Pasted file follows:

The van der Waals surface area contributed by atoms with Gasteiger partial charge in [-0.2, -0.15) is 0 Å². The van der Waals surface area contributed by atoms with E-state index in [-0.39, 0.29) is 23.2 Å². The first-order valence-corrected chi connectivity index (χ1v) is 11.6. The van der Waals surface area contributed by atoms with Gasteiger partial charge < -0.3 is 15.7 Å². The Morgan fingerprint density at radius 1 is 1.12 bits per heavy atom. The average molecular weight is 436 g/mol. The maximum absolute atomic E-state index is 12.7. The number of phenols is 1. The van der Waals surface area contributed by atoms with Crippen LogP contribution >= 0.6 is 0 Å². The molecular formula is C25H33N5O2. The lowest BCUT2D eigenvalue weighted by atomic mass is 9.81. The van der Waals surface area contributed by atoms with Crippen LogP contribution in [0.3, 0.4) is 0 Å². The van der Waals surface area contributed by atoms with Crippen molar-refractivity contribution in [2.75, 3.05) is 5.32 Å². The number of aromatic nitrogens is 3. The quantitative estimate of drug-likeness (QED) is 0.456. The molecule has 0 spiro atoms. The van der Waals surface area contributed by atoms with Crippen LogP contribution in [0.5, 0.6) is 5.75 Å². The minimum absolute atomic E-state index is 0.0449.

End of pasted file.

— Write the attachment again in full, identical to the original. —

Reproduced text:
The van der Waals surface area contributed by atoms with Gasteiger partial charge in [-0.2, -0.15) is 0 Å². The van der Waals surface area contributed by atoms with E-state index in [-0.39, 0.29) is 23.2 Å². The first-order valence-corrected chi connectivity index (χ1v) is 11.6. The van der Waals surface area contributed by atoms with Gasteiger partial charge < -0.3 is 15.7 Å². The Morgan fingerprint density at radius 1 is 1.12 bits per heavy atom. The average molecular weight is 436 g/mol. The maximum absolute atomic E-state index is 12.7. The number of phenols is 1. The van der Waals surface area contributed by atoms with Crippen LogP contribution >= 0.6 is 0 Å². The molecular formula is C25H33N5O2. The lowest BCUT2D eigenvalue weighted by atomic mass is 9.81. The van der Waals surface area contributed by atoms with Crippen LogP contribution in [0.3, 0.4) is 0 Å². The van der Waals surface area contributed by atoms with Crippen molar-refractivity contribution in [2.75, 3.05) is 5.32 Å². The number of aromatic nitrogens is 3. The quantitative estimate of drug-likeness (QED) is 0.456. The molecule has 0 spiro atoms. The van der Waals surface area contributed by atoms with Crippen LogP contribution in [0.5, 0.6) is 5.75 Å². The minimum absolute atomic E-state index is 0.0449.